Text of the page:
Health & wellness

Arsenic hidden in baby formula, cereal bars, and energy shots?

First arsenic was found in apple juice, then brown in organic baby formula? Yes, according to a Darmouth College study which found that baby formulas, cereal bars, and energy shots that contain brown rice syrup have high levels of arsenic -- well above the limits set by the Environmental Protection Agency for drinking water.

High levels of arsenic exposure can raise a person’s risk for cancer and heart disease, and young children who ingest too much arsenic may suffer lower IQs and poorer intellectual function.

The research, published online today in the journal Environmental Health Perspectives, found that products containing organic brown rice syrup -- used as a sweetener to replace high fructose corn syrup -- contained up to six times the EPA safe drinking water limit for arsenic. That’s based on arsenic measurements of 17 infant formulas, 29 cereal bars, and 3 energy shots that were purchased from local stores in Hanover, New Hampshire.


The researchers found that the two baby formulas that contained brown rice syrup had arsenic levels that were far above the EPA standard for drinking water and more than 20 times greater than each of the 15 formulas that didn’t contain brown rice syrup. These products were Baby’s Only Organic Dairy Toddler Formula and Baby’s Only Organic Soy Toddler Formula, both made by Nature’s One.

Get The Weekender in your inbox:
The Globe's top picks for what to see and do each weekend, in Boston and beyond.
Thank you for signing up! Sign up for more newsletters here

Arsenic levels in the two formulas were also higher than the World Health Orgnanization’s “maximum tolerable daily intake” standard for babies, who are particularly vulnerable to arsenic’s neurological effects because of their small size and developing brain.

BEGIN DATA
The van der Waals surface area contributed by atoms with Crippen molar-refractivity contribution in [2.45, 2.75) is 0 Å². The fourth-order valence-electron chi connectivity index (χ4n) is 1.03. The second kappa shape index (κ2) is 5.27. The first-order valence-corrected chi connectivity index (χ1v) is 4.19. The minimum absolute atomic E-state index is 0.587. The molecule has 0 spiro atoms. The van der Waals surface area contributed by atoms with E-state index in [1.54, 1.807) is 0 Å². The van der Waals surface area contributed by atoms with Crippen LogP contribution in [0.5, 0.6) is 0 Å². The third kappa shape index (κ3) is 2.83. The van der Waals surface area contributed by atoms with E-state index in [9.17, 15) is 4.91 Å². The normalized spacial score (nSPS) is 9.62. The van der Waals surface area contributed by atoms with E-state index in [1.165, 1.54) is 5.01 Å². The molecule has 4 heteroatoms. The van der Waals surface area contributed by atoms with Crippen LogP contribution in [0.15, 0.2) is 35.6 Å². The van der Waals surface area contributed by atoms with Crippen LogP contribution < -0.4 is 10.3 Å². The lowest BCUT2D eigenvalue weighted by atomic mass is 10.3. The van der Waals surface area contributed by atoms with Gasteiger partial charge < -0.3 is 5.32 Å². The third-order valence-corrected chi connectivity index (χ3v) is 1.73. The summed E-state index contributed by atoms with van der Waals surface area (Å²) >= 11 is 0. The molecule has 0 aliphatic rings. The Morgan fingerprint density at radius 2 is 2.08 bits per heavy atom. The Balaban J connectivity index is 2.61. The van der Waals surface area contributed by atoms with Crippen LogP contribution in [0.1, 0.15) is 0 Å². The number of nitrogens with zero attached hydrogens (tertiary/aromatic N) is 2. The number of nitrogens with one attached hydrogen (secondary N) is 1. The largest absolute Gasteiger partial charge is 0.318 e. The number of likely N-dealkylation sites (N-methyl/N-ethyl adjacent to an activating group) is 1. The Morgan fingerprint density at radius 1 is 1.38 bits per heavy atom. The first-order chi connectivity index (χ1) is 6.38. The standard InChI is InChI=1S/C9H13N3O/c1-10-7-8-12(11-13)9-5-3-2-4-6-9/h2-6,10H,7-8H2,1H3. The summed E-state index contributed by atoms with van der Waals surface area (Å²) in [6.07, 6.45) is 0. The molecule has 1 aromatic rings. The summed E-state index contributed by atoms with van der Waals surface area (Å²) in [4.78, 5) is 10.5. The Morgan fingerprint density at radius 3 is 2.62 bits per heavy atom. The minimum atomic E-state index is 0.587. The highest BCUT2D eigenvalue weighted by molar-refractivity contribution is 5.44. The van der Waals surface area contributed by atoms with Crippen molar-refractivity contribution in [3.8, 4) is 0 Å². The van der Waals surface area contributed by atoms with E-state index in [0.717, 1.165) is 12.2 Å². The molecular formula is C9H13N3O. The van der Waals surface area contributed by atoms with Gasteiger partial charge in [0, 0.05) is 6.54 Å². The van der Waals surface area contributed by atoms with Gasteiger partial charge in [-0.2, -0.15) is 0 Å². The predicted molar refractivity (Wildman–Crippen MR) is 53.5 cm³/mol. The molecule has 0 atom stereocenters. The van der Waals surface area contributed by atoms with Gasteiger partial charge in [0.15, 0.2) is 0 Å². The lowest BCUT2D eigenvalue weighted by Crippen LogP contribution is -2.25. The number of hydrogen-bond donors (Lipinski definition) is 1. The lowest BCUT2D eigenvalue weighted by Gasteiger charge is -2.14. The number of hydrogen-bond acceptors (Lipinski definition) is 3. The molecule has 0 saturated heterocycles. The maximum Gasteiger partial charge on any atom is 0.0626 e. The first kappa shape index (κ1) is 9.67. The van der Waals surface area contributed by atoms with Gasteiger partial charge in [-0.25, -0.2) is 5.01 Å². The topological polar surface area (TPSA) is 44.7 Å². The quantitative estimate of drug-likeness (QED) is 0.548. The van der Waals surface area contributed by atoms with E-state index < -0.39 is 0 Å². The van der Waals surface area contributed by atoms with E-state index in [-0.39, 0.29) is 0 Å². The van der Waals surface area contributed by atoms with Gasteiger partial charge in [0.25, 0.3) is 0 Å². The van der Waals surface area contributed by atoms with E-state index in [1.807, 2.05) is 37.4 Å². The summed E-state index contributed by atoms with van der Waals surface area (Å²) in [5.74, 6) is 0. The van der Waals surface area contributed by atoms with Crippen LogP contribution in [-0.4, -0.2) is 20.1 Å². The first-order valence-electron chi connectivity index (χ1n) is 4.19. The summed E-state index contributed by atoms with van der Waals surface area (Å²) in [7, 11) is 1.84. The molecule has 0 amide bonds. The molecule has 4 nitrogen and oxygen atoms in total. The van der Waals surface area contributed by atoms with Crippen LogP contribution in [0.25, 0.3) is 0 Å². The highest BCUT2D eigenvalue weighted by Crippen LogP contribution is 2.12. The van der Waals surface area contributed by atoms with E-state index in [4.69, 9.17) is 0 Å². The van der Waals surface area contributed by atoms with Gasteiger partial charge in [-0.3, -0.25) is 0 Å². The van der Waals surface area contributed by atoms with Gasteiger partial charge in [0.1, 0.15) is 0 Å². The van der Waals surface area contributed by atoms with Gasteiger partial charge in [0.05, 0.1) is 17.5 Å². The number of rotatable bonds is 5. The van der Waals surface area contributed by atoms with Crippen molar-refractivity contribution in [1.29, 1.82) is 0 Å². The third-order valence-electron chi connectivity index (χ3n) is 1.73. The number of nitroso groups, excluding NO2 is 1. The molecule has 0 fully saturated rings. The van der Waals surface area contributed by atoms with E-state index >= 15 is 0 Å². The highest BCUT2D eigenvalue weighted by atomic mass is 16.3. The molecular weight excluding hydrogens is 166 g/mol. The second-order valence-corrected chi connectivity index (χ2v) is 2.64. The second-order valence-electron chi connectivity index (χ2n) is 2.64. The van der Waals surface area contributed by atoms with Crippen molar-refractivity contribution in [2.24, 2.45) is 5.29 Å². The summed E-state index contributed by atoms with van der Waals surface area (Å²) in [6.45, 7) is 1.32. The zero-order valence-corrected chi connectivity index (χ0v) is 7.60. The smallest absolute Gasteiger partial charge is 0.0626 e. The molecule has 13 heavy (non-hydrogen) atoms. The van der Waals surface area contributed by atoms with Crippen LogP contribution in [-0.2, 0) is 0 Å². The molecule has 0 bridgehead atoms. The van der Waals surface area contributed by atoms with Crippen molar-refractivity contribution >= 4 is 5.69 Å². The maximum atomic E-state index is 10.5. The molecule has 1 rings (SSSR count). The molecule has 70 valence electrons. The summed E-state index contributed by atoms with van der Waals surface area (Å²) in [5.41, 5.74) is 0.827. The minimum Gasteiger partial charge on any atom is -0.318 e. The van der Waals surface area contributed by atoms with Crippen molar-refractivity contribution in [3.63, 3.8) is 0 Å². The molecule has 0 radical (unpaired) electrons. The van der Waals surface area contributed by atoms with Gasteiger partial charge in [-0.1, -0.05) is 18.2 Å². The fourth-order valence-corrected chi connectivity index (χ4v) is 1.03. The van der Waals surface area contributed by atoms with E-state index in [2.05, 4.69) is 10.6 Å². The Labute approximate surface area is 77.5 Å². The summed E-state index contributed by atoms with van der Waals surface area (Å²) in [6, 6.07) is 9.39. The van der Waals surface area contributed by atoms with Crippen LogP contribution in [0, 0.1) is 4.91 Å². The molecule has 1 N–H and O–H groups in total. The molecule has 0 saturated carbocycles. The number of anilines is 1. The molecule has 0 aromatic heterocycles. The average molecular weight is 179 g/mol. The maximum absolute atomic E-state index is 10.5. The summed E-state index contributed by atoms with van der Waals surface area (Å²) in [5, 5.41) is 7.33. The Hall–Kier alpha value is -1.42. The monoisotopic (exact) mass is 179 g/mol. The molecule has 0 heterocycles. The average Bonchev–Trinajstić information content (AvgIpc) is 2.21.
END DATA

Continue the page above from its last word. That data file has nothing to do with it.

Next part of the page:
Nature’s One responded in this statement that they use “a qualified, world renowned, third-party, independent lab to test arsenic levels in their organic brown rice syrup. Their testing results report undetectable amounts of arsenic at laboratory testing limits.” The company added that it “selected organic brown rice syrup as its carbohydrate source due to its high nutritional qualities.”

Beyond formula, the Dartmouth researchers also found that about half of all cereal bars -- ones they tested as well as dozens of others that they surveyed on the web -- contain organic rice syrup or other rice ingredients and that these had far higher levels of arsenic than those without any rice products.

“There are currently no US regulations applicable to As [arsenic] in food,” write the study authors, “but our findings suggest that the organic brown rice syrup products we evaluated may introduce significant concentrations of Asi [inorganic arsenic] to an individual’s diet.”


Both the study authors and other arsenic researchers have called for the government to set limits for arsenic levels in food. “That’s the real point of emphasis here,” said Dr. Ana Navas-Acien, MD, a researcher at Johns Hopkins Bloomberg School of Public Health who studies the health effects of arsenic exposure.

For now, consumers who are worried about arsenic should scan the ingredient list on food labels for brown rice syrup. “The problem with this particular ingredient is that it’s highly concentrated and may contain more arsenic than whole rice which has a higher water content,” explained Navas-Acien.

Parents may want to avoid the use of formulas containing brown rice syrup altogether since the amount of arsenic they contain falls high above the EPA’s standard for drinking water. “In the sense that it’s above that safety standard,” said Navas-Acien, “it’s of concern.”

For other foods, we might want to just practice common sense. “Consider the frequency of your consumption,” Navas-Acien recommended. “If you eat them all the time, you might want to cut back, but having a product with brown rice syrup occasionally probably won’t cause any harm.”

Deborah Kotz can be reached at Follow her on Twitter @debkotz2.